Watching the HBO adaptation of JK Rowlings fabulous novel The Casual Vacancy is a very particular kind of pleasure. There is a wincing kind of beauty in the attempt to accurately and honestly portray the most odious and despicable of human behaviors. You want to look away, but only because the arrow lands too close to home.
Rowling’s novel received a lukewarm reception in 2012, both heavily praised in certain quarters and decried in others. Too bleak. Too unrelenting. Too dark. There is a great deal of irony in the fact that people react more negatively towards a book about the petty jealousies and crude mechanics of class small-town class warfare than they do towards a series of novels about a maniac mass murderer who feeds people to snakes.
Still…too close to home, I suppose.
I, for one, loved the novel. Rowling does too. In an interview with the New York Times, Rowling stated that the books she was most proud of writing were the first and last Harry Potter novels, and The Casual Vacancy.
She’s right to be proud.
The three-part mini-series has good reason to be proud as well. Vacancy is a hefty, intricate novel with Dickensian sprawl, packed with a multitude of characters that roam across 500 pages. To condense such a work into a mere three episodes is quite a feat.
Vacancy takes place in the quiet—but hardly idyllic—parish of Pagford. We get plenty of scenery in the show: long shots of lush vegetation, aerial overviews of a shining city on a hill, gentle streams of clear blue water. Though the story has a Dickensian feel, the setting is all Thomas Hardy. Which serves to create a rather blistering contrast between the outer beauty of the landscape and the inner dark of Rowling’s characters.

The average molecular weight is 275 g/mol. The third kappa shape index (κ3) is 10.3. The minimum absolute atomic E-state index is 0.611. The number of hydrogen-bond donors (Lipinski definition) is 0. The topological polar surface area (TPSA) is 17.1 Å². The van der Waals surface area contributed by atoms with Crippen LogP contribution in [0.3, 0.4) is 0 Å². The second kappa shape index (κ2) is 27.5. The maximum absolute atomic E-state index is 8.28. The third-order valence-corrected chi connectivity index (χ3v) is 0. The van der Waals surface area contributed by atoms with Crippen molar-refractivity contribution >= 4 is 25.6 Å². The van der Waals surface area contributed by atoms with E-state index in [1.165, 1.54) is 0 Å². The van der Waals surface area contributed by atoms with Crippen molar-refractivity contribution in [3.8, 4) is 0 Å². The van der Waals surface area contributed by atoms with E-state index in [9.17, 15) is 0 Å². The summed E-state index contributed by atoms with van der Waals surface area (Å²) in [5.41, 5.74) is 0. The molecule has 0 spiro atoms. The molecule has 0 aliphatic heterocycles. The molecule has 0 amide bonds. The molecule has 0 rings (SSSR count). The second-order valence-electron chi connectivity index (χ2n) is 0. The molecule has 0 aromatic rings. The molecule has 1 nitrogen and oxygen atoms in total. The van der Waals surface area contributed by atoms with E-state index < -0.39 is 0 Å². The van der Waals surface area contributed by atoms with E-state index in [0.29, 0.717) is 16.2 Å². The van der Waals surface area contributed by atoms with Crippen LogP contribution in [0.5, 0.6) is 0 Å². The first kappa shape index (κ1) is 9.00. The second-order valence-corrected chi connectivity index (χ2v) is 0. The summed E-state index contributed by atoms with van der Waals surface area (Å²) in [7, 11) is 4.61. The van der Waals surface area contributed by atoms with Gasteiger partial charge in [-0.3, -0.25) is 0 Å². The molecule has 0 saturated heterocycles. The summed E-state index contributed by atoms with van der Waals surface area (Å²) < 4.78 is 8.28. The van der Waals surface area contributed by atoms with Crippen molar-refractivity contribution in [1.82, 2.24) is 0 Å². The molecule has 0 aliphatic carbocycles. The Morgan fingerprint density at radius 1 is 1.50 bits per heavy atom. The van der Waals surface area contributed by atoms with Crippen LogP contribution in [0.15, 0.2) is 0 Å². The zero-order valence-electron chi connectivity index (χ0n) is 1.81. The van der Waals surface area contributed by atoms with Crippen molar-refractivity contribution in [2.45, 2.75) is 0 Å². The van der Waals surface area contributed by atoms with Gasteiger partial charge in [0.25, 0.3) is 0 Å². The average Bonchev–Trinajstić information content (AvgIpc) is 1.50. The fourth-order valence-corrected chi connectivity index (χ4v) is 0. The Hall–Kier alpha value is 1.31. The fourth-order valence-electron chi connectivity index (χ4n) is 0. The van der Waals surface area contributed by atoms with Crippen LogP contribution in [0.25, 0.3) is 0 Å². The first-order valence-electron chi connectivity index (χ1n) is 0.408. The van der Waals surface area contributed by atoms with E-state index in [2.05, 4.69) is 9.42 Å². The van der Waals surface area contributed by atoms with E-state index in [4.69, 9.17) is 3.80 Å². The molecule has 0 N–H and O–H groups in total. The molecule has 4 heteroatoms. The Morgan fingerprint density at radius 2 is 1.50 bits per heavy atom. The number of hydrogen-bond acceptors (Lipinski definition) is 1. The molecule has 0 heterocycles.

There isn’t a single likable character in Rowling’s novel (save, perhaps, the five-year-old Robbie Wheedon, who is too young to play much of a role but not too young to sacrifice on the alter of storytelling). Because they can’t get into the heads of the characters they display, film and television demand an empathetic center for the stories they tell. In Hollywood, this generally means rounding off the cruder edges and centering the tale around someone beautiful. In the case of Vacancy, director Jonny Campbell split the difference by giving us the beautiful, but still edgy, Abigail Lawrie.
Lawrie plays teenage Krystal Wheedon, a poor girl from the wrong side of town whose mother is a methadone addict. She spends much of Rowling’s novel looking after her younger brother (the aforementioned Robbie), and being pursued by the interminably horny Stuart “Fats” Wall, whose father happens to be a school administrator.
Lawrie has received a good deal of credit for her portrayal of Krystal Wheedon, as she should. She pulls off something we are starting to see more and more of (finally), but that is still all too rare: an empowered female character who is not defined by her shitty circumstances or her desperate need for finding a man. Lawrie plays Krystal with a dynamic blend of strength and vulnerability, so that even in moments when she seems the most taken-advantage-of, we feel that she is still in control of her own destiny.